Intimidation, accusations should stop

Unfounded government accusations have fueled a climate of fear, CPJ says in a letter to President Hugo Chávez Frías. … 

October 6, 2008

Hugo Chávez Frías
President of the Bolivarian Republic of Venezuela
Palacio de Miraflores
Caracas, Venezuela

Via facsimile: 58-212-864-6002

Dear Mr. President:

The Committee to Protect Journalists is alarmed by recent violence and intimidation against the Venezuelan media. Unfounded government accusations of media coup-plotting have compounded the problem, fostering a climate of fear among journalists in the weeks prior to the November 28 regional elections.

It is critical that journalists be able to report freely on the problems facing Venezuela, including the rise of violent crime, the local impact of the global financial crisis, and official corruption. CPJ has documented two disturbing instances in which a television network and a journalist, both harsh critics of your government, were targeted in the last two weeks. In at least one of the cases, Venezuelan authorities failed to condemn the attack.

At 5:30 a.m. on September 23, a group of unidentified individuals in two vehicles tossed two tear gas canisters at the Caracas offices of the 24-hours news channel Globovisión, according to reports in the local and international press. One canister went off, but no one was injured. The assailants left fliers declaring Globovisión a military target, the local press said. The fliers, signed by the pro-government group La Piedrita, said the network would be held responsible if anything happens to you or if there is a coup attempt against your government, according to a transcript published in the national daily El Nacional.

Following the incident, Minister of Interior Tarek El Aissami said the attack was related to the broadcaster’s supposed involvement in a conspiracy to overthrow your government. Globovisión’s general director Alberto Federico Ravell denied the interior minister’s accusation. CPJ believes Minister El Aissami’s comments were reckless and without basis; the fact that he failed to condemn the attack leaves critical outlets vulnerable to the harassment of pro-government militants.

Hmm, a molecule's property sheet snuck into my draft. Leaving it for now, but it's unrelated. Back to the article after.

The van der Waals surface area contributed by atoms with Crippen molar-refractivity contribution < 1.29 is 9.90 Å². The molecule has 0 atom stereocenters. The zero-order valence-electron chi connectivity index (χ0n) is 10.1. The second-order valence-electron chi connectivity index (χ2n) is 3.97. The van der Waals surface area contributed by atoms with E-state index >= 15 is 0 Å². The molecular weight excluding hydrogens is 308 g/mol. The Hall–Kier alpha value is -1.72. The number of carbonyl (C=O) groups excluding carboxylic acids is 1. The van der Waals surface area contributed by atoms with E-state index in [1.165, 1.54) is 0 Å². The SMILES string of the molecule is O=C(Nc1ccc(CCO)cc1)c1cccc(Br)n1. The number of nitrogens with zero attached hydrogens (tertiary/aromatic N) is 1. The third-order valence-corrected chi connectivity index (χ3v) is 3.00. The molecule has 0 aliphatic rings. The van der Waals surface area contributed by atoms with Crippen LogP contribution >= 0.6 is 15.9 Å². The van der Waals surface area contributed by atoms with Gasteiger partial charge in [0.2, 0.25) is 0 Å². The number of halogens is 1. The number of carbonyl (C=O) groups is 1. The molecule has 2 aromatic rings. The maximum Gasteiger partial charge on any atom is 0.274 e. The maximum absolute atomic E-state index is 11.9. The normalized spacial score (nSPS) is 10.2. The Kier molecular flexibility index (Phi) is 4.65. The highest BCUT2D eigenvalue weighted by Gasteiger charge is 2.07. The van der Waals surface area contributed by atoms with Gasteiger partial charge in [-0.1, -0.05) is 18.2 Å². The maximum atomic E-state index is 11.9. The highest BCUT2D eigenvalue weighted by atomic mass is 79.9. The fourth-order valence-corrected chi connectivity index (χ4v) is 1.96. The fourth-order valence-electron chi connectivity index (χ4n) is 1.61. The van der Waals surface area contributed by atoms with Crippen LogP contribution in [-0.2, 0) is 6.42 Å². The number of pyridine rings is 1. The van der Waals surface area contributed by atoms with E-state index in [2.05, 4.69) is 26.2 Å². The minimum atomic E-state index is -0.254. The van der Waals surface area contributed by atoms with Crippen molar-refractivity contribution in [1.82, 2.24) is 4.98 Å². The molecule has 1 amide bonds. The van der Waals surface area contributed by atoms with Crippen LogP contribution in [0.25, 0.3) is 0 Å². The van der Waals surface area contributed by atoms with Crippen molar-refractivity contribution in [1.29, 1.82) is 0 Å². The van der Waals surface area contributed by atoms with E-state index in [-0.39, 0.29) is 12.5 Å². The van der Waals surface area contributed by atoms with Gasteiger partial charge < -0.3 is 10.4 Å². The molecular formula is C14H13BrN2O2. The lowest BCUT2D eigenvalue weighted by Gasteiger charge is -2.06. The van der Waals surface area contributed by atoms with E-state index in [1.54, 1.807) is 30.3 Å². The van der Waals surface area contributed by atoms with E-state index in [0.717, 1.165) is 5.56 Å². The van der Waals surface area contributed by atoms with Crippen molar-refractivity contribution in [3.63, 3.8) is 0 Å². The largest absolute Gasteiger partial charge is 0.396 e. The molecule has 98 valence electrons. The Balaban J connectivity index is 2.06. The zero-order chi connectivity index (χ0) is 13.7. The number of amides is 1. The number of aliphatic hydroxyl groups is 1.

On September 27, two unidentified individuals shot Eliécer Calzadilla, a columnist for the Ciudad Guayana-based daily Correo del Caroní, as he was getting into his car in a parking lot in southern Bolívar province, according to press reports. Calzadilla, who suffered a head injury, was taken to a local hospital where he received treatment. In an article published on September 28, Calzadilla, a tough government critic, said he did not believe the incident was a robbery.

CPJ is also alarmed by unsubstantiated statements made by you and high-ranking administration officials that accuse media owners of being part of a plot to oust and murder you. Since September 11, you have claimed that a group of radical opponents backed by the United States are plotting to assassinate you. Without providing any evidence, you, administration officials, and members of the National Assembly have claimed that Globovisión, El Nacional, and El Universal have participated in a plot to overthrow your government. The owners of these outlets and U.S. officials have denied any involvement in any such plot.

The accusations being made are very serious, and if there is factual evidence of a conspiracy the matter should be referred for legal action. But simply making public allegations without factual foundation is very dangerous because the 2002 coup remains such an emotionally charged issue for your supporters. We urge you to show greater tolerance toward criticism in the press and to halt unfounded accusations aimed at discrediting the news media.

Thank you for your attention to these urgent matters. We await your response.

Joel Simon
Executive Director